The symptoms of digital eye strain can be broken down into three causes: proximity of the light source (digital device) to the eye, intensity of light from the source, and frequency and duration of exposure. In considering ways to alleviate symptoms, keeping these causes in mind can guide treatment recommendations.
Circadian rhythm can be thought of as regulating our sleep – wake cycle. Historically, human exposure to blue light at night was relatively low. Daytime exposure to blue light, would trigger our internal clock to suppress melatonin secretion, keeping us alert and awake. As evening would fall, lack of blue light would allow for secretion of melatonin with subsequent onset of sleep. However with advancements in technology, our evening exposure to blue light is at levels never before experienced by mankind. Electronic screens on our smartphones, tablets, and computers, as well as LED and CFL light bulbs, all emit light 459-484 nm blue light affecting ipRGC function, which plays a major role in synchronizing circadian rhythms to the 24-hour light/dark cycle,
Even with all of this information put into Layman’s terms I still had questions that can all play into making a sale. I decided to ask my favorite optical nerd, because she phrases things in a way that makes sense without extra unnecessary information. If you haven’t yet been introduced to Carrie Wilson, ABOM, NCLE-AC, CPHQ, you need to be! I’ll give you the short version: you’ll learn from her and she writes books for opticians – visit her site Optigal. Here is what I asked Carrie about blue light:
For everyday use, if a consumer had only one pair of glasses, what would you recommend, and why?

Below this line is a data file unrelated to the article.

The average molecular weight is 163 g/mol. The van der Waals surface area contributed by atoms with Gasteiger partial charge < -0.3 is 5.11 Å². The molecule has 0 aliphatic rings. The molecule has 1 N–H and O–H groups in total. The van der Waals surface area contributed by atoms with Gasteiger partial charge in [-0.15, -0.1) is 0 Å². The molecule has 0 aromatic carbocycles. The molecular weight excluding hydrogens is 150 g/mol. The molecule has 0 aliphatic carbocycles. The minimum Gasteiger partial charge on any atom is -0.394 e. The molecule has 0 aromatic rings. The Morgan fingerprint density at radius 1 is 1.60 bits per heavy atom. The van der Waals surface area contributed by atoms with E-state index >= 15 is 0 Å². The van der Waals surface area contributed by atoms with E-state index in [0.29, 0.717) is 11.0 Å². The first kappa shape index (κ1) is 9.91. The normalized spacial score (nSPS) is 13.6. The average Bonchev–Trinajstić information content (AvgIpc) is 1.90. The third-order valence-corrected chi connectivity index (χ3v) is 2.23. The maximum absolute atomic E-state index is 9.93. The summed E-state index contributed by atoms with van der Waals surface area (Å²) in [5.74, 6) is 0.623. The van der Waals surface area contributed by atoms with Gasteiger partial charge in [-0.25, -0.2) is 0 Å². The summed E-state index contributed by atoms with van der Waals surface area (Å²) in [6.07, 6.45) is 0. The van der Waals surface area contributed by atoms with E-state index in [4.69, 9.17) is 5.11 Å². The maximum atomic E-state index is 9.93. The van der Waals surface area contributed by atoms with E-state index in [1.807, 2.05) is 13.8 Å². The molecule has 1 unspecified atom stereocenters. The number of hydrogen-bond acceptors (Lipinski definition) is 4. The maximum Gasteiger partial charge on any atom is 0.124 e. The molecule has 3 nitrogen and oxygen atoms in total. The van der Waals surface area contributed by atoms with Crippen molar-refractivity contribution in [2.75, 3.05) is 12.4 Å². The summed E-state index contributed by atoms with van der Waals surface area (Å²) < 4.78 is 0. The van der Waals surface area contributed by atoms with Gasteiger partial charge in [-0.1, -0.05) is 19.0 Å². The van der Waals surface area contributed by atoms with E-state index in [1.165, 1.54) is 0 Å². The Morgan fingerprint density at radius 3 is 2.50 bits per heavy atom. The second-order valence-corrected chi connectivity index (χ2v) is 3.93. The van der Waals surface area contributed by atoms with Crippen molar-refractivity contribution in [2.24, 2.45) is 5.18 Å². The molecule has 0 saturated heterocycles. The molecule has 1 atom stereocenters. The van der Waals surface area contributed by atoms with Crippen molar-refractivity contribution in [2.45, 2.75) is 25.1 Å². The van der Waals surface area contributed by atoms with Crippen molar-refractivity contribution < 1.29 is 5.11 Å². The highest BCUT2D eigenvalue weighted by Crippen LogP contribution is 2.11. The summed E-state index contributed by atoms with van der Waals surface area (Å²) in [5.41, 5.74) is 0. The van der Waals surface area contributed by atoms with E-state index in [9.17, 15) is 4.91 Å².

Blue blocking AR is not clinically effective. To reduce blue light an appreciable amount, it must be a filter that filters out the appropriate nanometer range. This means the lens cannot be clear. Most lenses marketed as blue blocking AR actually has a yellowish tinge to the substrate that acts as a filter and the blue blocking AR is applied to the front to assist in reducing the amount of blue light that reaches the eye.This is because the tinge to the substrate is not strong enough to be effective on its own. Also, the AR is not really an AR but a modified mirror coat that reflects blue light off of the lens surface. This is why the lens has so much more reflections and more noticeably blue than other AR coatings. So with all of this in mind, if the patient needs a blue blocker for comfort or to aid in sleep health, I recommend a clear lens with regular AR and a clip with a blue filter to be worn when utilizing the computer and electronics at night. It is also beneficial for use in low light areas so that people are not as affected by the blue light headlights. This is what I did for my son.